Balance is needed in every aspect of life. The body can grow imbalances by preferring one side over another. This can even be evident in simple acts like walking. Balance training can improve functional capacity in walking, alongside the many other imbalances (1). Training for balance can be integrated into one’s routine fairly easily. 

Points to Consider

Proprioception is one’s awareness of movement. One of the biggest proponents to proprioception is sight. This can deceive balance. A lack of proprioception can lead to limited functionality, difficulties in walking, and postural control (2). To improve balance, gaze at one object while moving.

The foot’s connection to the ground is the root of balance. People do not spend enough time on their feet, nor do not balance properly on them. The Tripod Effect can even out foot placement. Imagine there are three points of the foot to plant on the ground: the heel, big toe, and pinky toe. Shoes that assist in foot placement are flat-footed shoes and soleless shoes. Even exercising without shoes is a popular trend.

Even feet is one thing, but uneven ground is another. Equipment that can be helpful in balance training are blocks, boxes, and bosu balls. If those are not available, simply standing on one foot can get the job done. 

Standing Balance Exercises

Balance starts from the feet and travels up the posterior chain. These exercises can develop the body for better balance and posture. The muscles worked for standing balances travel through the feet, calves, hamstrings, hips, and glutes.

Standing balance can be tested through hip contraction and straight-leg extension. Both have a different way of distributing weight throughout the body. Conversely, they recruit different muscles around the posterior chain.

Step Ups

Arguably the simplest movement on this list, the step-up is as easy as walking up stairs. Many people only use their toes to walk up stairs. For better posterior strength, the entire foot should hit the stair.


While lunges can be placed in the anterior muscle category, it can still help with balance. The act of using one side at a time makes it a part of this list. From easiest to hardest, variations include bulgarian split squats, skater squats, and pistol squats.

Jump lunges are a fast-paced way to test balance. Like step-ups, the entire foot should hit the ground before springing back up into the air.

Single-Leg RDL 

This may be the toughest balance exercise of the bunch. The weight distribution must be controlled horizontally and vertically. All the while, a weight may be in play. It’s important to avoid hyperextension of the knee and foot imbalances.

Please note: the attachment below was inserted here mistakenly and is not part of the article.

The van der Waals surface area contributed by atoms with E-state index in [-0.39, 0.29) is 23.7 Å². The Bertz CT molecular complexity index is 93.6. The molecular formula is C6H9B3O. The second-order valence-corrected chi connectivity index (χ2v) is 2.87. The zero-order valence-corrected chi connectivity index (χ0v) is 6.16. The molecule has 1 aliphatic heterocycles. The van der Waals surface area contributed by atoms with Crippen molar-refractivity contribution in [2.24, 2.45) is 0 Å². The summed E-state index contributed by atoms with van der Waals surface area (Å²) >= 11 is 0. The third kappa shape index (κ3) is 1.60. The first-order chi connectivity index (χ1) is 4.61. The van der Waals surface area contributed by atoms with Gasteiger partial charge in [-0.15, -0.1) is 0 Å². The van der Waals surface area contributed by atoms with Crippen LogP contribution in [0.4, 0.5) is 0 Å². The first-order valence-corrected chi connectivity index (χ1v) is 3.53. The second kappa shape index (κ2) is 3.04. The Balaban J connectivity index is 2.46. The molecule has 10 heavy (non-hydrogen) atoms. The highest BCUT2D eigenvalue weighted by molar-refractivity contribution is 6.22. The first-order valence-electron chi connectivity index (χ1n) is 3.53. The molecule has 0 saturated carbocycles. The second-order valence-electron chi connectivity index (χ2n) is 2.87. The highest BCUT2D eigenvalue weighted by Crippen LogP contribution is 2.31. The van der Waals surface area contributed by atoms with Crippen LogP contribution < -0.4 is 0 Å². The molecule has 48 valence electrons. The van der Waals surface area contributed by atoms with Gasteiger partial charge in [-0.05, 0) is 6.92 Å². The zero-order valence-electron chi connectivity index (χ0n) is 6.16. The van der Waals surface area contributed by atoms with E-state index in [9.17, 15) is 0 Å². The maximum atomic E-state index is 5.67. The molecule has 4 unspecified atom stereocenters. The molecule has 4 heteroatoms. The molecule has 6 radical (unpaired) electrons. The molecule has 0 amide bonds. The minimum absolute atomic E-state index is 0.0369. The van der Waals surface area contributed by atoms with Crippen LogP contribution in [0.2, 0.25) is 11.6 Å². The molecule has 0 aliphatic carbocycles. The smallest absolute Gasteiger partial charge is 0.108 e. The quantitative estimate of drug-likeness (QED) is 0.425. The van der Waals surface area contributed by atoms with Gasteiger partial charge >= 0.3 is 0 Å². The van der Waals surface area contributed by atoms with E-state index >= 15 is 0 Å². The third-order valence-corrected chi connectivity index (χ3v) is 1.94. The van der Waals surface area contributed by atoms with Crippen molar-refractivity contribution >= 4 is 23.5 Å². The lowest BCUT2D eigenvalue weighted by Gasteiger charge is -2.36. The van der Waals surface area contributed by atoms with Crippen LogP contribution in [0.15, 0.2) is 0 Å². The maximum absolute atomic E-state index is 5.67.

Single-Leg Calf Raises

Calf exercises are often forgotten. The calf muscles are used in everything, especially walking and running. If those are not enough to practice balance, calf raises are a great addition to a routine.

Other Activities

Walking and climbing stairs are good for lower intensity balance work. Running and jumping rope test balancing at a higher intensity.

Core Balancing Exercises

Balance stems from the feet and travels towards the core, an essential muscle group connected to everything. From the abdomen to the spine, these movements can contribute to improving one’s overall balance.


One of the best functional movements for spinal balancing. The spine connects the lower and upper body. Without a healthy spine, the entire body would be out of balance.


The plank is an essential movement for a stable core. It can recruit any muscle from the feet to the shoulders. The variations involve balancing on one side by lifting one limb off the ground. These include the side plank, one-legged plank, one-arm plank, and awkward plank (opposing arm and leg lifted).

Reverse planks are a variation for the posterior chain. Instead of the anterior muscles pushing away from gravity, the posterior chain is resisting it.

Single-Leg Glute Bridges

This works the same muscles as the standing balance exercises, but is ground-based. It is a hinge movement that works the glutes, core, and hamstrings. The single-leg glute bridge is an alternative to the single-leg RDL.

Other Activities

The core can be recruited in any kind of work. Yoga, kettlebells, and cardio all need it to accomplish the work. 

Welcome To Elite

Find your Balance

Balance is hidden throughout our entire day. Our bodies can speak volumes about how we can correct these imbalances. From sports to daily living, coordination and balance make for a better body.

Works Cited





About the Author

Matthew Lannon

Matthew Lannon

Matthew Lannon grew up in a family run by sports. He avidly played baseball and golf while following football and hockey. He was even exposed to his first weightlifting routine at the...

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